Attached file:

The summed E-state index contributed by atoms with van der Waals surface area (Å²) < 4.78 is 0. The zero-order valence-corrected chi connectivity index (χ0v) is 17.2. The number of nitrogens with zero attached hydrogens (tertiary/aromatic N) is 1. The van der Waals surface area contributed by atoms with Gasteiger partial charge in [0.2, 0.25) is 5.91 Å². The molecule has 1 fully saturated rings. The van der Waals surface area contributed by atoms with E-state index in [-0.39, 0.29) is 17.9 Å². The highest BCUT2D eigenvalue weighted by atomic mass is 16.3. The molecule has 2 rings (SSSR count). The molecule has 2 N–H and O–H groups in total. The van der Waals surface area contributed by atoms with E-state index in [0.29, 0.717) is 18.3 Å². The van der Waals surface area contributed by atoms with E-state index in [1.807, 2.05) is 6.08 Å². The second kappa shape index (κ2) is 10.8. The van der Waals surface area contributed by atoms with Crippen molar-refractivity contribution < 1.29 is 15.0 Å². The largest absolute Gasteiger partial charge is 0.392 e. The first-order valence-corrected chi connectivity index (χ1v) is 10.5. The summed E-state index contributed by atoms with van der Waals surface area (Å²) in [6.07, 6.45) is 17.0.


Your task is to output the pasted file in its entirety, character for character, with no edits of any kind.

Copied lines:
The summed E-state index contributed by atoms with van der Waals surface area (Å²) < 4.78 is 0. The zero-order valence-corrected chi connectivity index (χ0v) is 17.2. The number of nitrogens with zero attached hydrogens (tertiary/aromatic N) is 1. The van der Waals surface area contributed by atoms with Gasteiger partial charge in [0.2, 0.25) is 5.91 Å². The molecule has 1 fully saturated rings. The van der Waals surface area contributed by atoms with E-state index in [-0.39, 0.29) is 17.9 Å². The highest BCUT2D eigenvalue weighted by atomic mass is 16.3. The molecule has 2 rings (SSSR count). The molecule has 2 N–H and O–H groups in total. The van der Waals surface area contributed by atoms with E-state index in [0.29, 0.717) is 18.3 Å². The van der Waals surface area contributed by atoms with E-state index in [1.807, 2.05) is 6.08 Å². The second kappa shape index (κ2) is 10.8. The van der Waals surface area contributed by atoms with Crippen molar-refractivity contribution < 1.29 is 15.0 Å². The largest absolute Gasteiger partial charge is 0.392 e. The first-order valence-corrected chi connectivity index (χ1v) is 10.5. The summed E-state index contributed by atoms with van der Waals surface area (Å²) in [6.07, 6.45) is 17.0.